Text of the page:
ALIQUIPPA − Steps continue to be taken to revitalize the band and music program at Aliquippa High School.
A month ago, the Aliquippa School Board hired Samuel Froehlich as the school district’s new band director for the 2022-23 school year.
Froehlich was a full-time music teacher at Borland Manor and Hills-Hendersonville Elementary Schools in the Canon-McMillan School District.
Aliquippa has been without a group director since the district halted its program after the 2020-21 school year.
A graduate of Montour High and Duquesne University, in December 2019, Froehlich has also worked in school districts in Peters Township, Seneca Valley and Gateway. He is also on the voice faculty of the Junior Mendelssohn Choir of Pittsburgh, made up of students in grades 9 through 12.
“I am so grateful for all of my previous teaching experiences that have helped prepare me to step into this role with Aliquippa,” Froehlich said.
“I am delighted to return to four vital music ensembles at Aliquippa, including a 7-8 and a 9-12 band, in addition to a 7-8 and a 9-12 choir. From 2022- 23 school year, students in groups 7-8 and 9-12 can register and participate in the marching band in the fall and after the end of the football season, they will switch to a harmony ensemble, providing students a comprehensive experience allowing them to explore many genres, styles and levels of difficulty in music,” Froehlich said. “We will also be reinstating General Music lessons. In these courses, students can expect to cover a variety of musical topics, including: music theory/literacy, eurythmy (movement and music), music history, music from different cultures, music composition, music technology, and much more. My goal is that all music lessons not only allow students to explore other aspects of music that they may not be familiar with, but will also be a class where students can express their creative or musical interests. current. while integrating all the skills and knowledge we will acquire along the way.”
While he was weeks away from his Aliquippa duties, “I’m already blown away by the amount of community support surrounding the revitalization of the music program. I’ve seen multiple fundraisers, people posting on social media , and more. I can’t thank these people/organizations enough and I look forward to returning it with outstanding musical performances in the future,” he said.
Some of that community support has come through in two recent fundraising efforts.
The Aliquippa Alumni Band, which formed last year to perform traditional fight songs at Aliquippa Quips football games, completed a crowdfunding program this year that encouraged the community to donate. money for the purchase of drum line equipment for the high school.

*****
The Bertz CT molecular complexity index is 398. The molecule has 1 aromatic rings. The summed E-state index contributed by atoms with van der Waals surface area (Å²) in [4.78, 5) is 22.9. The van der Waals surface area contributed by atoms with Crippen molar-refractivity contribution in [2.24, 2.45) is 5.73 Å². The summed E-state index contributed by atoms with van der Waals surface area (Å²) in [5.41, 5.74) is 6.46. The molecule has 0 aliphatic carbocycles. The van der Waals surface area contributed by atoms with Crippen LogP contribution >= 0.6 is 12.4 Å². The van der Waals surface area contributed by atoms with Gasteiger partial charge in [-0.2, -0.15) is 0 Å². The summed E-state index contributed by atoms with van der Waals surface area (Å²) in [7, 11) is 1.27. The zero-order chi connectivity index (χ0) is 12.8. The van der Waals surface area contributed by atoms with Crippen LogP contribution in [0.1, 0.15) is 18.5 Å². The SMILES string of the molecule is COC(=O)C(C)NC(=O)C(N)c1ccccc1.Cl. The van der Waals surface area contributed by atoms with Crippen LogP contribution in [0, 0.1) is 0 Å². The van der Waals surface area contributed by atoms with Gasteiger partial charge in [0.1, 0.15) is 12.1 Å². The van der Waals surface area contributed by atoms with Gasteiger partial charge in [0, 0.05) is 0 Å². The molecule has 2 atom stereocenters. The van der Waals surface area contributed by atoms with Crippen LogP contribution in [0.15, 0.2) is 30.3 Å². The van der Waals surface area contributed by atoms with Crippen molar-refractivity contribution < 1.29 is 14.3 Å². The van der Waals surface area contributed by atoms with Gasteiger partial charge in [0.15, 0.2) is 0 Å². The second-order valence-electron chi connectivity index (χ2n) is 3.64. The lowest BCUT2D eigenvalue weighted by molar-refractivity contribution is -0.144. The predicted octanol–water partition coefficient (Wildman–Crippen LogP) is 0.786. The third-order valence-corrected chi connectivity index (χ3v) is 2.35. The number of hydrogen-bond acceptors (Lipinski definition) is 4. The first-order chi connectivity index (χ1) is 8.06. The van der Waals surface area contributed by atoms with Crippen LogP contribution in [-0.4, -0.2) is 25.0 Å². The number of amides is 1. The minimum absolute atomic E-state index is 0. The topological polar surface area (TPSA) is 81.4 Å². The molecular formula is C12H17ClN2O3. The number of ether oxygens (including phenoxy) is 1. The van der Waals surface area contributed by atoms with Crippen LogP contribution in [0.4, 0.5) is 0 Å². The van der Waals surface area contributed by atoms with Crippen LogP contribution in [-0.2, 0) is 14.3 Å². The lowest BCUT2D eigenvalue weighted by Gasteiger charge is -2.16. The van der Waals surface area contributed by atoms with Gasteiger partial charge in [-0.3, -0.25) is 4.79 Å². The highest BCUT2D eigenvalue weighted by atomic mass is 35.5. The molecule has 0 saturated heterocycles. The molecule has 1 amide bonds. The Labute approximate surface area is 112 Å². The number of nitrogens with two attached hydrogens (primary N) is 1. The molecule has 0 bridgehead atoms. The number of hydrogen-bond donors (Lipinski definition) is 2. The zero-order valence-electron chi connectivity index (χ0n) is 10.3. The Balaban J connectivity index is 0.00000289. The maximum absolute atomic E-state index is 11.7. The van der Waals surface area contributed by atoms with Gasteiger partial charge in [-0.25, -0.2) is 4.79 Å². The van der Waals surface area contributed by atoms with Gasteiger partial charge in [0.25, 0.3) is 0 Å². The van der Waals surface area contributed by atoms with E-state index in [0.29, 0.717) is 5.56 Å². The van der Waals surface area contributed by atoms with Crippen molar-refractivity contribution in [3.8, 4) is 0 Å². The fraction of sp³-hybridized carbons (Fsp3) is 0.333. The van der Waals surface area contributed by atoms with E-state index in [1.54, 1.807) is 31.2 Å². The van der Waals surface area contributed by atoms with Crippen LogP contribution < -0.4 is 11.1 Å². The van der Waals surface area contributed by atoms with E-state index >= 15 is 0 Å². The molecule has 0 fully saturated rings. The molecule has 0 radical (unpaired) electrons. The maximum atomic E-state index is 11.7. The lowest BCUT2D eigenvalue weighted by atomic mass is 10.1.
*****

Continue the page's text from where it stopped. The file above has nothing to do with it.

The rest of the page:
“We were able to place an order for more than $11,000 worth of drums in early March with what we had raised so far,” said Denise Drabeck, one of the adults and former student in the high school group who was part of the senior group. . “We were able to get two types of drums of each type with all the accessories (like) cases and stands.”
The alumni group, whose ages ranged from current Aliquippa students to graduates decades ago, own the newly purchased equipment, but will donate it to Aliquippa High School once the group program is in operational again.
Meanwhile, a Beaver student and the New Brighton music store team up for a fundraiser to benefit the Aliquippa music program.
Emilie Kerr will run the Pittsburgh Half Marathon on May 1, generating pledges to buy musical instruments for Aliquippa’s band. Brighton Music Center, where Kerr’s father works, will match donations, dollar for dollar, up to $10,000.
“We call it Run for Your Fife,” said Mr Kerr, a pastor and percussionist who studied at the New England Conservatory and will run the half marathon with his daughter. “My daughter needed to do a senior project for school and since the band program at Beaver had such an impact on her life, a music-themed project seemed like a good fit. I teach at Brighton Music and I know the owner, Richard Schiemer, so I approached him about a fundraiser at the store to fund a scholarship for students, he countered with the idea of directly helping an underfunded school district. in place.
Aware that Aliquippa’s music program was disbanded before the 2021-2022 school year and that new district superintendent Phillip Woods planned to relaunch it, the Brighton Music Center and the Kerrs came forward with their fundraiser for to help.
People can pledge on the crowdfunding site https://givebutter.com/XAMMSC where $985 was raised towards a goal of $5,000. An additional $622 was collected by the Brighton Music Center. More details on the Run For Your Fife Facebook page, https://m.facebook.com/111104991517770/.
“Music has been such a big part of me, in school and in my life, that I knew we had to find a music program to support our fundraiser,” Emilie Kerr said. to help other students live and find love for music the same way I did.”
Scott Tady is entertainment editor at The Times and easy to reach at [email protected].